Technology that improves mobile phone reception indoors is on the verge of breaking into the mass market as the price has dropped, enabling operators to distribute them for free, femtocell maker Ubiquisys said.
A femtocell is a small, low-power indoor base station for 3G mobile phone networks, enabling operators to improve indoor coverage at a substantially lower cost than the alternative of adding more large mobile phone towers.
Femtocells may also be part of the solution to increasingly stretched mobile networks. The emerging femtocell market has so far remained a small business partly due to the high costs of technology. Google-backed Ubiquisys said its new G3-mini will sell for less than $100 (Dh367) to operators, taking femtocell prices to a new low. It said it has received a first order for 100,000 G3-minis, which are manufactured by SerComm.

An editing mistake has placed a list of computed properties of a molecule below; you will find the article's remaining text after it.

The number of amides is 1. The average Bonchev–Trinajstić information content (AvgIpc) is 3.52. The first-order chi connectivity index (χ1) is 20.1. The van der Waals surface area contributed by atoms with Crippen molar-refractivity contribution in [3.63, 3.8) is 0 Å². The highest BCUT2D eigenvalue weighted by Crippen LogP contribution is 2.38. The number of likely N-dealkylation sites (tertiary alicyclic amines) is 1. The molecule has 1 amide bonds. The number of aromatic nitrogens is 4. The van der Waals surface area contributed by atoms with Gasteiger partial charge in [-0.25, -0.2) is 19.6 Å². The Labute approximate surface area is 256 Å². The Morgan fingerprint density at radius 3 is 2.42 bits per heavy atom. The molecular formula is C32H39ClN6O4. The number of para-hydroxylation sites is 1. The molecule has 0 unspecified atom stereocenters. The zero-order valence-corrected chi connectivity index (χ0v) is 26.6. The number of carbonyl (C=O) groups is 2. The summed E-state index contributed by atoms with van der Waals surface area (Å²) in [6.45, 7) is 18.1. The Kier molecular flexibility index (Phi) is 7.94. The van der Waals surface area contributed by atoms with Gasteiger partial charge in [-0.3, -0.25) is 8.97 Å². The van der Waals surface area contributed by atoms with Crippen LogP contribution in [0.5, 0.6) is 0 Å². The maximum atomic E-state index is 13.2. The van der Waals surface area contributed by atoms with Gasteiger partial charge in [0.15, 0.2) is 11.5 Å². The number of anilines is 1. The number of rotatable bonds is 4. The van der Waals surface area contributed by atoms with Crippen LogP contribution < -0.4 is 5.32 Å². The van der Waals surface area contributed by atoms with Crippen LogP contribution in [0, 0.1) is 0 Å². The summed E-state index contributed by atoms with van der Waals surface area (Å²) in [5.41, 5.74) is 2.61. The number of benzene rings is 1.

Research firm Infonetics has forecast the femtocell market to reach $49 million in 2010, with 463,000 units sold globally.
In addition to Ubiquisys, major technology firms like Cisco and Samsung Electronics make femtocells. Several industry analysts are forecasting the market to surge in coming years, helped by falling prices, and to top $1bn in two to three year's time. Operators sold the first femtocells for up to $250.
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